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Bariatric Weight Loss Surgery – What Is It, Really?


Bariatric weight loss surgery can be a safe and successful option for people who have not been able to reduce weight and restore their health through diet and exercise. At one time, plumpness and being well fed was an indication of economic success in America. However, being overweight is increasingly seen in a different light. Obesity can negatively affect health. The World Health Organization notes that a person is obese if there is accumulation of fatty tissue more than two times the standard. Having these guidelines can help individuals deal with this growing health risk and decide if bariatric weight loss surgery might be appropriate.

The Centers for Disease Control in Atlanta report that the term “overweight” can be applied to 60 percent of the American population. Another report shows that a minimum of one person in three across the country has far too much fatty tissue in their body. Bariatrics is a branch of medicine that deals with the control and treatment of obesity and allied diseases. The treatments and surgical procedures have changed and improved in recent years, to the point that diet, exercise and bariatric weight loss surgery can be parts of a comprehensive program.

Severe obesity is a condition that can be difficult to treat with diet and exercise alone. Bariatric weight loss surgery is an option for people who are severely obese and cannot lose weight by other methods or for those who have serious obesity-related health problems. The operation can work for weight loss by restricting food intake. Some procedures actually interrupt the digestive process. In recent years, the surgery is one part of an overall program that includes learning healthy eating behaviors and regular physical activity.

One type of bariatric weight loss surgery is laparoscopic or lap-band surgery. This procedure creates a small pouch in the upper part of the stomach, thus limiting food intake. A band device is put in place through tiny incisions in the abdomen and is placed around the upper part of the stomach.

If a specially designed diet or exercise plan is not successful for an obese individual, help may have to come in a more permanent way. Bariatric weight loss surgery may choices include: restrictive surgery that limits food intake; malabsorptive procedures that isolate the small intestine from the digestive tract; and a combination of the two types. Medical professionals are now advising against malabsorptive operations due to the risk of severe nutrition deficiencies. Candidates for surgery include those who have a BMI of 40 or more, or a BMI of 35 to 40 and a health risk such as type 2 diabetes or severe sleep apnea. Obesity help comes in many forms. Bariatric weight loss surgery can be an important part of a healthy lifestyle program.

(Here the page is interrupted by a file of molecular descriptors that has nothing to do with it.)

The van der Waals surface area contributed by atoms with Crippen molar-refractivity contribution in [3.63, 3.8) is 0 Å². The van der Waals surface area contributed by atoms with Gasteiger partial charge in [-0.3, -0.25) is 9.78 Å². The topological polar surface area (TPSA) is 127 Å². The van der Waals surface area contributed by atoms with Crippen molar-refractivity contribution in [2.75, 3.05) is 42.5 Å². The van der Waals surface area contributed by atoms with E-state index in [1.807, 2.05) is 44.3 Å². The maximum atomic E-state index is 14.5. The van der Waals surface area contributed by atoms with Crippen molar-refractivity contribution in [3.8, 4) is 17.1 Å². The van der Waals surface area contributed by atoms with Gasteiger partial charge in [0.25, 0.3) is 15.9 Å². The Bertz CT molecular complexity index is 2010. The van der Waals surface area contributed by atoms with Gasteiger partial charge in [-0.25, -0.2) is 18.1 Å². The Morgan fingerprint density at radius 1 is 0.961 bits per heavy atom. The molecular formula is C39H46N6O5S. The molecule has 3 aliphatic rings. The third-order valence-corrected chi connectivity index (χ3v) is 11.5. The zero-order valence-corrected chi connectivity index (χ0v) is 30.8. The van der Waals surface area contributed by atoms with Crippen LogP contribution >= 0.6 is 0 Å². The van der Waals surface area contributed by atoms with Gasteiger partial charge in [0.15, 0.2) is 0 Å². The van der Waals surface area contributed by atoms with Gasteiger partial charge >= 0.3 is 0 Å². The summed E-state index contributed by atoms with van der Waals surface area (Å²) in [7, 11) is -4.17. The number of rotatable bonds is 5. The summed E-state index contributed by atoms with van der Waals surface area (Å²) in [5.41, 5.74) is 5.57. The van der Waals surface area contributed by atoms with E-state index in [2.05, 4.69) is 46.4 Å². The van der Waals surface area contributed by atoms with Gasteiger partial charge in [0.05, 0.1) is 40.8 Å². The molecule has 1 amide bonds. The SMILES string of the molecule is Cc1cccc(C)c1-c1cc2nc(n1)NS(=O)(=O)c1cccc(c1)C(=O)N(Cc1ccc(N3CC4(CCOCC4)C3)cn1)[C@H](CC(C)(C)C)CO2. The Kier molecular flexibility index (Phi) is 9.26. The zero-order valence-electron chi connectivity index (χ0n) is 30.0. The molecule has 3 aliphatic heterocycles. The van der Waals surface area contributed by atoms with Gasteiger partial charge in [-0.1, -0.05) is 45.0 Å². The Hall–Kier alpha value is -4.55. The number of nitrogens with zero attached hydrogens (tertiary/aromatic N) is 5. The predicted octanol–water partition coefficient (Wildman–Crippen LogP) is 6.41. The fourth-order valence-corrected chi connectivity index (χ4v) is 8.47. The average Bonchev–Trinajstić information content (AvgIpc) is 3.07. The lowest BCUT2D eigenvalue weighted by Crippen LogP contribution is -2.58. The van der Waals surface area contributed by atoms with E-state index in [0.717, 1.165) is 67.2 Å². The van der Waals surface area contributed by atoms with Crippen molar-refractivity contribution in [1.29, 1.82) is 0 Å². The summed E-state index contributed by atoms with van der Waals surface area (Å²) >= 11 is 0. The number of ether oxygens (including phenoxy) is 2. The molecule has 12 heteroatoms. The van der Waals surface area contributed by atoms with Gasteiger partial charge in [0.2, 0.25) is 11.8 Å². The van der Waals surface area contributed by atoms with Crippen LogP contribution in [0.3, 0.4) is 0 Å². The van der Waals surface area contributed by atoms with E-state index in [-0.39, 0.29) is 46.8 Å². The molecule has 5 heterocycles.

Weight Loss Surgery News

Weight loss surgery seminar is July 7 (The Goshen Chronicle)

MIDDLETOWN Orange Regional Medical Center will host a free seminar on “Weight Loss Surgery” on Tuesday, July 7 at 6 p.m. at the Community Health Education Center at 110 Crystal Run Rd.


BariatrivTV.com Educates and Entertains Weight Loss Surgery Patients with Coverage of the American Society for ... (PRWeb via Yahoo! News)

In their continuing effort to educate and entertain pre and post operative weight loss surgery patients, BariatricTV.com provided video taped coverage of the 2009 ASMBS meeting. Coverage consisted of interviews with various provider of products and service to the bariatric community as well as an informative interview with Dr. Scott Shikora, President of the ASMBS, and Barbara Thompson of the ...


Weight Loss Surgery May Defeat Diabetes (MedicineNet.com)

Title: Weight Loss Surgery May Defeat Diabetes Category: Health News Created: 6/25/2009 Last Editorial Review: 6/25/2009


Laser Lipo Weight Loss Surgery (First Coast News)

SAN DIEGO, CA -- There''s a new painless laser treatment that some doctors claim removes pounds and inches, with no side effects!


Study: Weight-loss surgery cuts cancer risk in women (CNN)

Weight-loss surgery can sometimes reverse type 2 diabetes and ease other obesity-related conditions. Now, new research suggests that obese women who undergo bariatric surgery experience a 42 percent drop in their cancer risk.


Novel Non-Surgical Therapy Dramatically Increases Weight Loss In Obese Patients; Results From Pilot Clinical Study ... (Medical News Today)

GI Dynamics, a leader in non-surgical treatments for type 2 diabetes and obesity, today announced results from a pilot clinical study which demonstrated the substantially enhanced weight loss effects of combining the company''s EndoBarrier Gastrointestinal Liner with a new EndoBarrier Flow Restrictor.


Weight-loss surgery cuts cancer rate in obese women (AFP via Yahoo! News)

Weight-loss surgery that curbs food intake by stitching up parts of the stomach or small intestine reduces the risk of cancer in obese women by more than 40 percent, according to a study released Thursday.




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